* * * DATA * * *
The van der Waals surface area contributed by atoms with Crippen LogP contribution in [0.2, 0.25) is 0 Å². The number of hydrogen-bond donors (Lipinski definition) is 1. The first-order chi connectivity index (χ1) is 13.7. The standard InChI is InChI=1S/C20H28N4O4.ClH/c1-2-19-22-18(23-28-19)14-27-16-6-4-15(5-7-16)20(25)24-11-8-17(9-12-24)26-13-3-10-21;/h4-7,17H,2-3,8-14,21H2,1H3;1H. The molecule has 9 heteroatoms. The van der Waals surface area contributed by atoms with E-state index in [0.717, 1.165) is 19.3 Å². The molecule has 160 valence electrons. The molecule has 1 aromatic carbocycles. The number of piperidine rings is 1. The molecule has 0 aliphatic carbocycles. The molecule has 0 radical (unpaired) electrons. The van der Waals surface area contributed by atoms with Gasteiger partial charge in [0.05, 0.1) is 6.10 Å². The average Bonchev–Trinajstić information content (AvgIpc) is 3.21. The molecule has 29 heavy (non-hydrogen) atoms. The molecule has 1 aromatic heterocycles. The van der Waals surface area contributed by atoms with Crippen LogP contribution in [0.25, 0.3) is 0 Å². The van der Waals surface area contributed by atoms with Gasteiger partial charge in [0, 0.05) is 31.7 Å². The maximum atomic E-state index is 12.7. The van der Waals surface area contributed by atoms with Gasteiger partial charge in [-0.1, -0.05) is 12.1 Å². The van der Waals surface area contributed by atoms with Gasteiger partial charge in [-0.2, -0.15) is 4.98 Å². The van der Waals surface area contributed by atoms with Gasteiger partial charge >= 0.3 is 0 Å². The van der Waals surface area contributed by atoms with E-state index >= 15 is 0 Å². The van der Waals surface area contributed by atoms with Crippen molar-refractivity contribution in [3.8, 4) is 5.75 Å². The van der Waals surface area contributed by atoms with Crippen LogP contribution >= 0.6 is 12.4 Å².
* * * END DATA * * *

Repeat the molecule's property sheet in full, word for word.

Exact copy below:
The van der Waals surface area contributed by atoms with Crippen LogP contribution in [0.2, 0.25) is 0 Å². The number of hydrogen-bond donors (Lipinski definition) is 1. The first-order chi connectivity index (χ1) is 13.7. The standard InChI is InChI=1S/C20H28N4O4.ClH/c1-2-19-22-18(23-28-19)14-27-16-6-4-15(5-7-16)20(25)24-11-8-17(9-12-24)26-13-3-10-21;/h4-7,17H,2-3,8-14,21H2,1H3;1H. The molecule has 9 heteroatoms. The van der Waals surface area contributed by atoms with E-state index in [0.717, 1.165) is 19.3 Å². The molecule has 160 valence electrons. The molecule has 1 aromatic carbocycles. The number of piperidine rings is 1. The molecule has 0 aliphatic carbocycles. The molecule has 0 radical (unpaired) electrons. The van der Waals surface area contributed by atoms with Gasteiger partial charge in [0.05, 0.1) is 6.10 Å². The average Bonchev–Trinajstić information content (AvgIpc) is 3.21. The molecule has 29 heavy (non-hydrogen) atoms. The molecule has 1 aromatic heterocycles. The van der Waals surface area contributed by atoms with Crippen LogP contribution in [0.25, 0.3) is 0 Å². The van der Waals surface area contributed by atoms with Gasteiger partial charge in [0, 0.05) is 31.7 Å². The maximum atomic E-state index is 12.7. The van der Waals surface area contributed by atoms with Gasteiger partial charge in [-0.1, -0.05) is 12.1 Å². The van der Waals surface area contributed by atoms with Gasteiger partial charge in [-0.2, -0.15) is 4.98 Å². The van der Waals surface area contributed by atoms with Gasteiger partial charge >= 0.3 is 0 Å². The van der Waals surface area contributed by atoms with E-state index >= 15 is 0 Å². The van der Waals surface area contributed by atoms with Crippen molar-refractivity contribution in [3.8, 4) is 5.75 Å². The van der Waals surface area contributed by atoms with Crippen LogP contribution >= 0.6 is 12.4 Å².